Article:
Energy Access Brings Improved Quality of Life and Boosts Local Economies


It’s common wisdom that renewable microgrids benefit the communities that have been electrified. We look at communities that have experienced the impact firsthand.

Between 700 million and 1.2 billion people don’t have access to basic electricity, according global research organization World Resources Institute. Many live in communities unable to access their countries’ electric grid. Instead, they fuel cooking, heating and lighting with diesel generators, biomass fuel, trees—whatever energy source they can get. Not only are these methods inefficient, but they are polluting and often dangerous to the community’s health. For these reasons alone, electrification is a critical goal.

Over the years, Microgrid News has published stories on communities that have gone from energy poverty to full electrification through the installation of renewable-energy microgrids. Each newly electrified community has its own story and its own unique results.

Lomiro, Nigeria

Lomiro, an off-grid community of 600 residents in Ogun State, southwest Nigeria, is known for palm-oil production and cassava cultivation. For decades, residents and businesses in Lomiro relied on diesel or gas-powered generators. Farm produce was processed using locally invented equipment that reduced quality and quantity and increased both production time and health risks.

The high cost of power made it difficult for businesses to succeed, and many left. Then, in 2020, Ashipa Electric Limited, out of Lagos, Nigeria, was chosen as a beneficiary of the Techstars EnergyTech Alabama accelerator program and used its funds to design and install Lomiro’s renewable-energy microgrid.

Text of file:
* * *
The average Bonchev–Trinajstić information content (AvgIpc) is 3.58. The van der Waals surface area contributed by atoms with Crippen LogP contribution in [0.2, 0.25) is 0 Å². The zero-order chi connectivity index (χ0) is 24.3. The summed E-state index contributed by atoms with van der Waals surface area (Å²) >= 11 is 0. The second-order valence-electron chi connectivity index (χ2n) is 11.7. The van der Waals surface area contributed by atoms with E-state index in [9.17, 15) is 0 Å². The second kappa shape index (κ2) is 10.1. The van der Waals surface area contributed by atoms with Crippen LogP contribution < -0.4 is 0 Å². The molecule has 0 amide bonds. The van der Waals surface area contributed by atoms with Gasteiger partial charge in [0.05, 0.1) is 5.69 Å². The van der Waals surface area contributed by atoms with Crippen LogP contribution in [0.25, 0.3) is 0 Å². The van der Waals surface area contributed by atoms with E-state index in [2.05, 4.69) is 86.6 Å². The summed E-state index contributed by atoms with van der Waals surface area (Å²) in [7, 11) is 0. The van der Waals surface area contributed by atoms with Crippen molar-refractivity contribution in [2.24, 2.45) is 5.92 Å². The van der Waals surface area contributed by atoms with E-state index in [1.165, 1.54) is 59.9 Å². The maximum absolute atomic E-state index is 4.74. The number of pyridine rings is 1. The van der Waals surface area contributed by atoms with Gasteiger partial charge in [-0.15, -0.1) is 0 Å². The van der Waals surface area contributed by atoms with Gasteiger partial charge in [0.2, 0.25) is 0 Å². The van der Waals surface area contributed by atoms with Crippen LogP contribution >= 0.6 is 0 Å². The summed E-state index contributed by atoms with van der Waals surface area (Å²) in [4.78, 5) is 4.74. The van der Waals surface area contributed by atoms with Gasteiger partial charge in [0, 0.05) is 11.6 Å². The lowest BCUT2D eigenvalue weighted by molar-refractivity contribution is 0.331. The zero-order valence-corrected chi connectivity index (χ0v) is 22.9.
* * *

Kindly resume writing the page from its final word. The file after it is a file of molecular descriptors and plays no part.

The micro-grid is a DC-coupled system with a total panel size of 15kWp made up of 39 units of 380W monocrystalline solar modules. The system is deployed with a 20kWh Lithium-ion battery accompanied by a 48V, 15kVA inverter, and managed by Ashipa Electric’s custom-made micro-grid management software, Ashgrid.  

Since its operation began, access to clean and reliable electricity has enabled the community to flourish. It transitioned from diesel- or gasoline-powered equipment to solar-powered processing machines. The move to solar power has reduced the cost of energy required for food production and improved the quality of processed foods, positioning the community to export finely processed foods. 

Businesses like cafes, movie theaters and bars have emerged, along with much-needed infrastructure development. Abandoned projects such as roads have resumed. Safety has also improved, with electricity available to power streetlights and security lights. In addition, the microgrid now powers pumps at several boreholes within the community, providing affordable access to clean drinking water.

Deer Creek First Nation, Canada

In the winter of 2013-2014, the Deer Lake First Nation, with about 1,200 people, experienced a 10% increase in its peak demand. The growth left the utility unable to connect five new homes recently built in the community, as the existing diesel system had reached its capacity. Deer Lake First Nation is an Oji-Cree First Nations band government in Northern Ontario, Canada.

Canadian Solar worked with the tribe on a phased-in solar capacity development plan. Shipping the system materials was a critical challenge, as they were packed, braced and shipped in two 40-foot containers—over 1,367 miles (2,200 km) over bumpy, frozen winter roads. The team conducted the installation in minus 40 degrees Fahrenheit (which is also minus 40 Celsius) weather with heavy snowfalls. But despite the various challenges, the team completed the solar system installation three weeks later.

The system includes 1000kW diesel generation, 500kW hydro turbines and a 152kW DC solar PV system. The orientation of the roof mounted system was not optimal, but the PV system achieved a respectable 794kWh/kWp. Total energy yield in 2015 was 121MWh.

The installed photovoltaic system cuts the community’s energy bill by $112,000 (USD) every year, with an estimated system payback set for this year. The project generated two part-time jobs supporting operations and maintenance. The new system displaces diesel fuel by at least 31,000 liters per year and reduced emissions by 99 tons annually—equivalent to the carbon emission of 20 cars. With Canadian Solar’s help, remote Canadian First Nations communities gained access to reliable, affordable clean energy.

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